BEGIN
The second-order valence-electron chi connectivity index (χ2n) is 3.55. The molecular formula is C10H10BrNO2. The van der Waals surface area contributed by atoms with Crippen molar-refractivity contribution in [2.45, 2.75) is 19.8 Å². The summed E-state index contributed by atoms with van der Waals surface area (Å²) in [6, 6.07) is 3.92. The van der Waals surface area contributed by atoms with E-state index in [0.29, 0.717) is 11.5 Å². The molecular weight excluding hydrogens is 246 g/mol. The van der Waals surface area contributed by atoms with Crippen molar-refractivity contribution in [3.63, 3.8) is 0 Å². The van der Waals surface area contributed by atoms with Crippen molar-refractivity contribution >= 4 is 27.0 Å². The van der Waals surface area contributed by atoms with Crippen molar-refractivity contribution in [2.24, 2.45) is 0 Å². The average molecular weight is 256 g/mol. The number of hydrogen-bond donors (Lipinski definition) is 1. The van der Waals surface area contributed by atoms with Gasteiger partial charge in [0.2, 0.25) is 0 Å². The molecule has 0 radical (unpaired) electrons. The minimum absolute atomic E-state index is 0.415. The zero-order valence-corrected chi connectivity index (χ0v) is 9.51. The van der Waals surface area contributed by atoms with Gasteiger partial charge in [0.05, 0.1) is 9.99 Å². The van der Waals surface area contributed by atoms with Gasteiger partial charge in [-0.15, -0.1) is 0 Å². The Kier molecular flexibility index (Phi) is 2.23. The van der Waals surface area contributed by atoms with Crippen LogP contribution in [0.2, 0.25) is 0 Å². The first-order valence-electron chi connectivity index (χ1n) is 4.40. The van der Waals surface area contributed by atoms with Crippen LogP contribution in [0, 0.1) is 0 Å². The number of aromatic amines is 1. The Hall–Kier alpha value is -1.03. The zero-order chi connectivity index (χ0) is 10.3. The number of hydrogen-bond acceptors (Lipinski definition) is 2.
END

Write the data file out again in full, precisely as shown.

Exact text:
The second-order valence-electron chi connectivity index (χ2n) is 3.55. The molecular formula is C10H10BrNO2. The van der Waals surface area contributed by atoms with Crippen molar-refractivity contribution in [2.45, 2.75) is 19.8 Å². The summed E-state index contributed by atoms with van der Waals surface area (Å²) in [6, 6.07) is 3.92. The van der Waals surface area contributed by atoms with E-state index in [0.29, 0.717) is 11.5 Å². The molecular weight excluding hydrogens is 246 g/mol. The van der Waals surface area contributed by atoms with Crippen molar-refractivity contribution in [3.63, 3.8) is 0 Å². The van der Waals surface area contributed by atoms with Crippen molar-refractivity contribution >= 4 is 27.0 Å². The van der Waals surface area contributed by atoms with Crippen molar-refractivity contribution in [2.24, 2.45) is 0 Å². The average molecular weight is 256 g/mol. The number of hydrogen-bond donors (Lipinski definition) is 1. The van der Waals surface area contributed by atoms with Gasteiger partial charge in [0.2, 0.25) is 0 Å². The molecule has 0 radical (unpaired) electrons. The minimum absolute atomic E-state index is 0.415. The zero-order valence-corrected chi connectivity index (χ0v) is 9.51. The van der Waals surface area contributed by atoms with Gasteiger partial charge in [0.05, 0.1) is 9.99 Å². The van der Waals surface area contributed by atoms with Gasteiger partial charge in [-0.15, -0.1) is 0 Å². The Kier molecular flexibility index (Phi) is 2.23. The van der Waals surface area contributed by atoms with Crippen LogP contribution in [0.2, 0.25) is 0 Å². The first-order valence-electron chi connectivity index (χ1n) is 4.40. The van der Waals surface area contributed by atoms with Crippen LogP contribution in [0, 0.1) is 0 Å². The number of aromatic amines is 1. The Hall–Kier alpha value is -1.03. The zero-order chi connectivity index (χ0) is 10.3. The number of hydrogen-bond acceptors (Lipinski definition) is 2.